Maingi Githiru (DPhil) visited the Chair of Terrestrial Ecology from 29th of January until the 1st of February 2018. During his stay we had interesting discussions about the Taita Hills and how to combine the activities of the DAAD Quality Network Kenya with ongoing activities taking place in the REDD+ project (the Kasigau Corridor), which he is currently leading. Furthermore, he contributed an interesting talk about “Implementing REDD+: Policy, philosophical and practical issues facing forest carbon projects”.
REDD+ means “Reducing Emissions from Deforestation and Forest Degradation”, and is an idea mooted from the 2007 Bali UNFCCC meeting (COP-13), where an agreement was reached on “the urgent need to take further meaningful action to reduce emissions from deforestation and forest degradation”. At its core therefore, REDD+ aims to change incentive structures in favour of protecting forests so as to reduce greenhouse gas emissions, but also deliver “co-benefits” including biodiversity conservation and social improvement. Maingi Githiru discussed in his talk on how to deal with the intractable drivers of deforestation while retaining local community support and enhancing their livelihoods? What are the some of the key issues, opportunities and challenges involved in actual implementation, and how do they scale from the local (project) level to jurisdictional or national scales? In his talk he presented some of these issues besides the underlying philosophy around REDD+. He illustrated how market-driven REDD+ projects function, exemplified by the first dual (VCS and CCB) validated REDD+ project in the world—The Kasigau Corridor REDD+ Project, which takes place close next to Taita Hills. This project is conducted by the NGO Wildlife Works and has been running for six years and has accumulated vital lessons that can be useful for other actors in the REDD+ fraternity, plus forest conservation practitioners in general.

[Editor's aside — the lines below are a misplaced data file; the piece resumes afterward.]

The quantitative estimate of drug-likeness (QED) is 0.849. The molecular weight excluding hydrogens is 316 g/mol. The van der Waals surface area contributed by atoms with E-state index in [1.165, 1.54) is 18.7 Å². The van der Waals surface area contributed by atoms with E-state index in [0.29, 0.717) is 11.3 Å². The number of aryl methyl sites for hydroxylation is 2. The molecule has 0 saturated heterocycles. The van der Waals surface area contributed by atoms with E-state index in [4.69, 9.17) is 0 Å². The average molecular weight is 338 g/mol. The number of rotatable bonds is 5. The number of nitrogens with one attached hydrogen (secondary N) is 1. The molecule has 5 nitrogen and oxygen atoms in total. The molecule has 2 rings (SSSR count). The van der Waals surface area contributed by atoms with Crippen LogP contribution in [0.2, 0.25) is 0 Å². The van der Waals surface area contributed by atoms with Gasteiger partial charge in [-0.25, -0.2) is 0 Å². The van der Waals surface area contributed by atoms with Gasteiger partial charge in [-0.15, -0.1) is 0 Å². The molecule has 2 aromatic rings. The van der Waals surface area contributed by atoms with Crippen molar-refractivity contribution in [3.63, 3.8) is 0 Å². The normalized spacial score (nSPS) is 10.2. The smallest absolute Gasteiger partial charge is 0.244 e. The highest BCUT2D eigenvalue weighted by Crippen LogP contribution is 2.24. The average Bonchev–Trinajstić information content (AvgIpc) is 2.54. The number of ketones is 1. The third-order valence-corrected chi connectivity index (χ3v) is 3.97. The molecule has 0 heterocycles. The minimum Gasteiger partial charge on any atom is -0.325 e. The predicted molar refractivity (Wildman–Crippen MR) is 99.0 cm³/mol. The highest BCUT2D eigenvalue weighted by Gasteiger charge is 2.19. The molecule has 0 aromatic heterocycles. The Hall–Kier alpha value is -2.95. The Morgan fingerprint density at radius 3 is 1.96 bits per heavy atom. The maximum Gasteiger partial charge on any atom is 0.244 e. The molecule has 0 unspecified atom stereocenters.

During the upcoming activities, the DAAD quality network will collaborate closely with Wildlife Works, and we will combine data sets to answer various questions on land management and biodiversity conservation.